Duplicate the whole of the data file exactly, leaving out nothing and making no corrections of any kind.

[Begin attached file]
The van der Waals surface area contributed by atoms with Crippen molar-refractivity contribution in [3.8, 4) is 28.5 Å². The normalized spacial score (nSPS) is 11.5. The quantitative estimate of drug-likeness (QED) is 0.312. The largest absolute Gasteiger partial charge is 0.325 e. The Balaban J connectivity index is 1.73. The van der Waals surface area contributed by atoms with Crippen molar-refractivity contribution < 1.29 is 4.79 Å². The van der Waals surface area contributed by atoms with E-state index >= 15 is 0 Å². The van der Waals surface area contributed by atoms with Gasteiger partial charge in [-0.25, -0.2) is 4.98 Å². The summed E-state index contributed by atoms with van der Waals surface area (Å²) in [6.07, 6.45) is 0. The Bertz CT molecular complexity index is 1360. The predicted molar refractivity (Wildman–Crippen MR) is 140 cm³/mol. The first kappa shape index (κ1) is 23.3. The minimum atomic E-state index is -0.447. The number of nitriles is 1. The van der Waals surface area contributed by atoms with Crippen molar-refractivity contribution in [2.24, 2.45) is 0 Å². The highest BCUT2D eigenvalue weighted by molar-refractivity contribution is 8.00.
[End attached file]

The van der Waals surface area contributed by atoms with Crippen molar-refractivity contribution in [3.8, 4) is 28.5 Å². The normalized spacial score (nSPS) is 11.5. The quantitative estimate of drug-likeness (QED) is 0.312. The largest absolute Gasteiger partial charge is 0.325 e. The Balaban J connectivity index is 1.73. The van der Waals surface area contributed by atoms with Crippen molar-refractivity contribution < 1.29 is 4.79 Å². The van der Waals surface area contributed by atoms with E-state index >= 15 is 0 Å². The van der Waals surface area contributed by atoms with Gasteiger partial charge in [-0.25, -0.2) is 4.98 Å². The summed E-state index contributed by atoms with van der Waals surface area (Å²) in [6.07, 6.45) is 0. The Bertz CT molecular complexity index is 1360. The predicted molar refractivity (Wildman–Crippen MR) is 140 cm³/mol. The first kappa shape index (κ1) is 23.3. The minimum atomic E-state index is -0.447. The number of nitriles is 1. The van der Waals surface area contributed by atoms with Crippen molar-refractivity contribution in [2.24, 2.45) is 0 Å². The highest BCUT2D eigenvalue weighted by molar-refractivity contribution is 8.00.